SARS Severe Acute Respiratory Syndrome

Original Editor - Lucinda hampton

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Introduction[edit | edit source]

SARS Virus Particles (43093982224).jpg

A new and rapidly progressive respiratory syndrome termed severe acute respiratory syndrome (SARS) was identified by the World Health Organization (WHO) in the Guangdong Province of China as a global threat in March of 2003.

SARS went on to spread globally over the following months to over 30 countries and became the 1st pandemic of the 21st century. Lessons learned from the SARS pandemic are currently used as a blueprint to fight the pandemic of COVID19.[1]

Severe acute respiratory syndrome (SARS)

  • Following the discovery of SARS-CoV-2, the numeric digit 1 was suffixed to the name of the SARS-related coronavirus, creating SARS-CoV-1
  • An airborne respiratory virus, spreads through small droplets of saliva in a similar way to the cold and influenza.
  • Showed a clear capacity to spread along the routes of international air travel.
  • Can also be spread indirectly via surfaces that have been touched by someone who is infected with the virus.
  • Most patients identified with SARS were previously healthy adults aged 25–70 years[2].

Image: Colorized transmission electron micrograph of Severe Acute Respiratory Syndrome (SARS) virus particles (orange) found near the periphery of an infected cell (green).

Etiology[edit | edit source]

Rufous Horseshoe Bat (Rhinolophus rouxii) (6105947614).jpg

SARS-CoV is thought to have jumped from an animal reservoir in the horseshoe bat (see image) through an intermediate host in the palm civet and then to humans. All of these animals are sold in the live wild animal markets in China. The civet cats were thought to be the intermediaries who passed the SARS virus from bats to humans[3].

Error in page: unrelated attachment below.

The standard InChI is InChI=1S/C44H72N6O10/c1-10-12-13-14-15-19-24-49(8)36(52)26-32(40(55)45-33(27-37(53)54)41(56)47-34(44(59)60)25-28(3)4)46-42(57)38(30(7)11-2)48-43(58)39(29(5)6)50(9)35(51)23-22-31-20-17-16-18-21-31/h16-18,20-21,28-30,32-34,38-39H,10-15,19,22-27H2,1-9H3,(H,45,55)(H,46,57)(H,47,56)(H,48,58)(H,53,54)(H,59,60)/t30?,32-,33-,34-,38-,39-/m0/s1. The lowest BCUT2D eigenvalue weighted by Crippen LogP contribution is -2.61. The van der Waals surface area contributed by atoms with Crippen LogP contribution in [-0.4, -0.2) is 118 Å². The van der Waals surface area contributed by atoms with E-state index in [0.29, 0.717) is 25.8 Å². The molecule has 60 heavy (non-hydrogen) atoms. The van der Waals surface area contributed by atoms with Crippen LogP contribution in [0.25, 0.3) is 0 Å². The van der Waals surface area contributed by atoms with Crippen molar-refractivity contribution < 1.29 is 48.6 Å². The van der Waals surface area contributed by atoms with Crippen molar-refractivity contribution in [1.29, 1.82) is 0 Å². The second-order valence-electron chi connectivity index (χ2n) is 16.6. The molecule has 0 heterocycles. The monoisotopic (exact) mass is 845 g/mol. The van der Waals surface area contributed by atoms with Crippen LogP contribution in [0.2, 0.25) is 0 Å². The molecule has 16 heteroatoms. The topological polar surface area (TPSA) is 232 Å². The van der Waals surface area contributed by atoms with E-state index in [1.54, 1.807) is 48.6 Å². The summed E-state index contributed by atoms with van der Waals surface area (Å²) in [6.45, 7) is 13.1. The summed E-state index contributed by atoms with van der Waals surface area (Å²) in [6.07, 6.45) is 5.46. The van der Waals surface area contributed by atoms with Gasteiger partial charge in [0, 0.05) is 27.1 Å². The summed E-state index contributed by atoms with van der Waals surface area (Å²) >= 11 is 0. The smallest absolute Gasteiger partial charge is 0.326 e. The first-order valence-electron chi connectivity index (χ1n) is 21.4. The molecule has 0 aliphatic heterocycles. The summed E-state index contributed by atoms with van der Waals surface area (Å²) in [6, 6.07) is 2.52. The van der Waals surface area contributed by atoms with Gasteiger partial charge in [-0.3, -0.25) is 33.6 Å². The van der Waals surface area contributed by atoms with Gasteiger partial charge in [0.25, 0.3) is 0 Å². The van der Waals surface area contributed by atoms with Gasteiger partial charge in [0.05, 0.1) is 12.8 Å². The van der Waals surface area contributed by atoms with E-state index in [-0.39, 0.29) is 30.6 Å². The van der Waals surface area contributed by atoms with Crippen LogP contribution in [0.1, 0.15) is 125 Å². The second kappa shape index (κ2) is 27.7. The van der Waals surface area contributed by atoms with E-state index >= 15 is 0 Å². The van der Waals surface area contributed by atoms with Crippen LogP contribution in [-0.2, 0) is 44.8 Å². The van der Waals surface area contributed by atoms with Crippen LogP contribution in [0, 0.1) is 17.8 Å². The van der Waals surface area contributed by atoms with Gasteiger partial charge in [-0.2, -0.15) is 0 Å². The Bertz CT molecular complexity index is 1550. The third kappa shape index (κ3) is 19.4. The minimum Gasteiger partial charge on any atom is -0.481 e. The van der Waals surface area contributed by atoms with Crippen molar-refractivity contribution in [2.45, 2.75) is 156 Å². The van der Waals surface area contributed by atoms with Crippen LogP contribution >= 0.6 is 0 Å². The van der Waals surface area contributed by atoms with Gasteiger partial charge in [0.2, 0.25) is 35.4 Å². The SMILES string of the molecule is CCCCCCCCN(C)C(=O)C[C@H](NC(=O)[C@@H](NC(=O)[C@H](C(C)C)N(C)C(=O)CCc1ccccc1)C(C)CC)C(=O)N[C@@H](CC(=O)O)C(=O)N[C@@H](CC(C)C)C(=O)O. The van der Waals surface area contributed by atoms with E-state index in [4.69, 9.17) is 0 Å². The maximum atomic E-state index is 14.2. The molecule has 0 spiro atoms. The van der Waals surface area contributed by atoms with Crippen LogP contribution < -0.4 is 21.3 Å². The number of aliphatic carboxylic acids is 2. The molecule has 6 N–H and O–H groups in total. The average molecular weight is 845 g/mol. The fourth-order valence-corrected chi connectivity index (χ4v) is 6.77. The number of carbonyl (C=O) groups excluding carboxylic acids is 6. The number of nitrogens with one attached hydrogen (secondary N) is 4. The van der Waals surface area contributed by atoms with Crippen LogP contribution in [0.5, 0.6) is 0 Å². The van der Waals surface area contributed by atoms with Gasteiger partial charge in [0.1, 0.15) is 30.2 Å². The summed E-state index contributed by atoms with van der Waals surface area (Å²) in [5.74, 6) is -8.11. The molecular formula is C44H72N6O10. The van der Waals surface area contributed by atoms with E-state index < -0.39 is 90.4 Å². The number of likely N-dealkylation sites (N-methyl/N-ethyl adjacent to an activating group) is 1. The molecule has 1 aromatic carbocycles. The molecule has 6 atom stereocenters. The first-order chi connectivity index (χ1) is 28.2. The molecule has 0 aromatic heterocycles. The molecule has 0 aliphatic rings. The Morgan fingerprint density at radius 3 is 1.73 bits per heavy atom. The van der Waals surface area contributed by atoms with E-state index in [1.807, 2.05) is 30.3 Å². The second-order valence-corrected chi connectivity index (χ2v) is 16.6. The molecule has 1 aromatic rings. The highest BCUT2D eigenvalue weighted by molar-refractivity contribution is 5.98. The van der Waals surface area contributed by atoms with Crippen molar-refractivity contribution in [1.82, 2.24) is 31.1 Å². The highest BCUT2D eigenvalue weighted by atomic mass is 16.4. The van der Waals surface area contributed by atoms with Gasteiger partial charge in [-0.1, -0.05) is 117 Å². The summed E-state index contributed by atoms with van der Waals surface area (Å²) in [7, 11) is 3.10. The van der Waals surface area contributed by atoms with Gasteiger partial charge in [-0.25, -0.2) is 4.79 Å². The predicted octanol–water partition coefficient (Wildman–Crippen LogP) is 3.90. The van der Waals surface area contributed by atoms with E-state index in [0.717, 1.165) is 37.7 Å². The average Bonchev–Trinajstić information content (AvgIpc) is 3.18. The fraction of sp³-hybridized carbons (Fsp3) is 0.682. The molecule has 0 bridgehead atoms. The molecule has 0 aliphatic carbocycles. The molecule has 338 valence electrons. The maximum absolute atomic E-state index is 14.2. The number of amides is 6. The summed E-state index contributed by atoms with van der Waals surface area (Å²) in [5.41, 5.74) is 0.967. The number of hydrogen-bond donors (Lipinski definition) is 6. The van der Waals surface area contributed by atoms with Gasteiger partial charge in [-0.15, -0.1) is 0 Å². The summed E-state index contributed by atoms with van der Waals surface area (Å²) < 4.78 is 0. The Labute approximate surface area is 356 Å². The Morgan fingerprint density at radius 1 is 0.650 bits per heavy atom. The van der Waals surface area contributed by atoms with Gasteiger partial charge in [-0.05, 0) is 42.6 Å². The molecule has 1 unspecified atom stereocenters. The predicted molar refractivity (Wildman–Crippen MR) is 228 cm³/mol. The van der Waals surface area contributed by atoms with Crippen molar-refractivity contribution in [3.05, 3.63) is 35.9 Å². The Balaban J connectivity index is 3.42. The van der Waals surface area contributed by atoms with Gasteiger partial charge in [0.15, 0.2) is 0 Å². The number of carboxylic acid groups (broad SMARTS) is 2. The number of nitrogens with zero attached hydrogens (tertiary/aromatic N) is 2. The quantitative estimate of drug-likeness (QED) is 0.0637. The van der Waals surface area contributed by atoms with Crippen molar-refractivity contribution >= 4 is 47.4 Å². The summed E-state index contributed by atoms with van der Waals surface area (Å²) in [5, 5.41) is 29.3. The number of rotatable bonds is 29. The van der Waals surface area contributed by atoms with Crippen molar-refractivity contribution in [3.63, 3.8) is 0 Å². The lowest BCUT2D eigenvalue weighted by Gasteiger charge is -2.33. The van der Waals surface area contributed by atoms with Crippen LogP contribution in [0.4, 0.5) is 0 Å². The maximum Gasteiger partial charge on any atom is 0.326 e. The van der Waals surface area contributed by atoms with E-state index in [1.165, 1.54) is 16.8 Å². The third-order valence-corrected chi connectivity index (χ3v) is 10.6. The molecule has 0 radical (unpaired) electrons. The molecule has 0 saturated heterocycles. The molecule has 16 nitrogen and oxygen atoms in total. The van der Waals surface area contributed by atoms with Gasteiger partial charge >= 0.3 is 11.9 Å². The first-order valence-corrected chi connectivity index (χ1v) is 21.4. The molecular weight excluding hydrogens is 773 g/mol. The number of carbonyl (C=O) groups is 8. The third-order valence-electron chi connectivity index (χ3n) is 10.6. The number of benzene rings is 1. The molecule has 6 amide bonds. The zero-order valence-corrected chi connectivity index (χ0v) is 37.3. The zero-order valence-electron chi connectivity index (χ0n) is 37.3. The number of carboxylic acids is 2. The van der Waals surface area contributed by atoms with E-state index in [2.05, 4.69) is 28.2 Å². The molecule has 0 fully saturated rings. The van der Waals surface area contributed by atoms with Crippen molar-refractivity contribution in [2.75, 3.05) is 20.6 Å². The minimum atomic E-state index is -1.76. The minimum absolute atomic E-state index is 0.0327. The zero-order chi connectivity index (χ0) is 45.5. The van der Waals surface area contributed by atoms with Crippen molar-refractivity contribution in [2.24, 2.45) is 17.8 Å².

• Coronaviruses are named for their crown-like glycoprotein spikes on their surface.
  • Coronaviruses are large single-stranded RNA viruses that have helical nucleocapsids.
  • They are usually associated with humans with the common cold, though, and in animals, they’re linked with a highly virulent disease[1]
  • The genome of SARS‐CoV has been sequenced and it is not related to any of the previously known human or animal coronaviruses. It is probable that SARS‐CoV was an animal virus that adapted to human‐human transmission in the recent past.[4]

Epidemiology[edit | edit source]

Chinese Rufous Horseshoe Bat area.png

Early cases of SARS appeared to have originated in southern China (Guangdong province) as an unusual epidemic of severe pneumonia in November 2002. In 2003, an international outbreak developed involving 29 countries with 8098 cases of probable SARS and 774 (9.6%) deaths.

  • The countries with the greatest number of reported cases included China, Hong Kong, Taiwan, Singapore, and Canada.
  • In the US there were 27 cases (13 female and 14 male, with a median age of 36 years), 8 of which had laboratory evidence of SARS coronavirus (CoV) infection.
  • There are no known cases of SARS transmission in any part of the world. The last known case in North America was identified on June 22, 2003, in Toronto, and globally on July 15, 2003, in Taiwan.
  • Since then, 7 additional sporadic cases in humans have been reported: 2 laboratory-acquired in Singapore and Taiwan in 2003, and a cluster of 5 confirmed cases in China in April 2004[5].
  • Image: Chinese Rufous Horseshoe Bat area

Pathologenisis[edit | edit source]

Seven coronaviruses have been found to be responsible for human diseases, two more are zoonoses, COVID-19 and Middle East respiratory syndrome coronavirus (MERS-CoV), both of which may sometimes be fatal. The remaining four viruses are ubiquitous in human societies worldwide and cause mild coryzal illnesses[3].